Franz started to say something, and Lyle pressed the screwdriver blade into his neck. The two men winced in unison.

“You don’t know what he’s like,” Lyle said. “He’s not just some banker who ripped off a couple hundred people. He’s a killer.”

“What?”

“He shot two teenagers in Kentucky, buried them in the woods. Nobody ever found them. He brags about it.”

“Stories,” Franz said.

Dr. Liddell stepped closer and knelt down next to Franz’s outstretched legs. “Lyle, I swear to you, we’ll keep you on GLS.” She held out a hand. “Give the weapon to me, Lyle. I know you were trying to protect me, but you don’t have to be a murderer. You don’t have to throw away everything you’ve gained.”

“Oh, please,” Franz said.

Lyle squeezed shut his eyes, as if blinded.

“I give you my word,” she said, and placed her hand over his. “We won’t let the old you come back.” After a long moment she felt his grip relax. She slowly pulled the screwdriver from his fist.

Shouts went up behind her, and then she was shoved aside. The extraction team swarmed over the two men.

Three days later she came down to solitary. She brought four guards as escort.

“You know, you’re good,” Franz said. “I almost believed you myself.” He lay on the bed with his jumpsuit half unzipped, revealing the bandages across his chest. The blade had missed the lung and the heart, tearing only muscle. The wound at his neck was covered by two long strips of gauze. He’d be fine in a few weeks. “ ‘I give you my word.’ Genius.”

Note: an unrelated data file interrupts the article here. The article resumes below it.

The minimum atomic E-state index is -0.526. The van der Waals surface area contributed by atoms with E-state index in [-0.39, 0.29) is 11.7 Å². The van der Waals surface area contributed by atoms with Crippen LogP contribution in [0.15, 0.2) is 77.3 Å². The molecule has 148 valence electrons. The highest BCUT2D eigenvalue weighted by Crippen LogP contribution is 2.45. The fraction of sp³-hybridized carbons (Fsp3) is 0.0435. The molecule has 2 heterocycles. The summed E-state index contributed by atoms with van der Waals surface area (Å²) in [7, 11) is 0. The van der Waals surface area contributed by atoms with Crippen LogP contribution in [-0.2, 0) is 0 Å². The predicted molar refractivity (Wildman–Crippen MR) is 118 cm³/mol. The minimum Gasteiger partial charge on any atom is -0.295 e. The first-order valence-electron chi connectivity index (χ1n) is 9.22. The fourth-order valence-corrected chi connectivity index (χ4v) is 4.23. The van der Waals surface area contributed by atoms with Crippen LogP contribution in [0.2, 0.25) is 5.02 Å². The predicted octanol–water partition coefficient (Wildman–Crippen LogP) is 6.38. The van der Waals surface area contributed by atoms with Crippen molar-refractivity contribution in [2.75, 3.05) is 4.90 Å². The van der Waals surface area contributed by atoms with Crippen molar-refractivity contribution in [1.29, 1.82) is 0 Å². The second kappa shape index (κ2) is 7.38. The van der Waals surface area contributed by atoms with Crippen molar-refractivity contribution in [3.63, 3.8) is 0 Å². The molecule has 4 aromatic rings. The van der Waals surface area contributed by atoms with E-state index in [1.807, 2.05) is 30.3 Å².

“I did what I had to do.”

“I’ve used that one too. But did you have to break his heart? Poor Lyle was in love with you, and you out-and-out lied to him. There was no way you were going to keep him on GLS–you made a petty thief into a suicidal, knife-wielding maniac. How can they put anyone on that stuff now?”

“There’ll be another trial,” she said. “Smaller dosages, perhaps, over a longer period of time.”

“That doesn’t help Lyle, now, does it?”

“He’s going to live, that’s the important thing. I have plenty of GLS left, so I can bring him down slowly. The suicidal thoughts are already fading. In a few days he won’t be bothered by remorse. He’ll be back to his old self.”

“And then someday you’ll get to wring him out again.” He shook his head, smiling. “You know, there’s a certain coldness about you, Doctor–has anyone ever told you that? Maybe you should try some GLS yourself.”

“Tell me about Kentucky,” she said.

“Kentucky?” Franz shrugged, smiled. “That was just some bullshit to get Lyle worked up.”

She frowned. “I was hoping you’d want to talk about it. Get it off your chest.” She turned to one of the guards, and he handed her the nylon bag from her office. “Well, we can talk again in a few days.”

He blinked, and then he understood. “You can’t do that. I’ll call my lawyer.”

“I don’t think you’ll want a lawyer any time soon.” She unzipped the bag and lifted out the plastic-sealed vial. “I have a lot of GLS, and only one patient now.” The guards rushed forward to pin the man to the bed.

She popped the needle through the top of the vial and drew back the plunger. The syringe filled with clear, gleaming liquid.

“One thing I’m sure of,” she said, half to herself. “In a few days, Franz, you’ll thank me for this.”

Daryl Gregory’s short stories have appeared in The Magazine of Fantasy and Science Fiction, Asimov’s Science Fiction, and The Year’s Best SF. His first novel, Pandemonium, was recently published by Del Rey Books.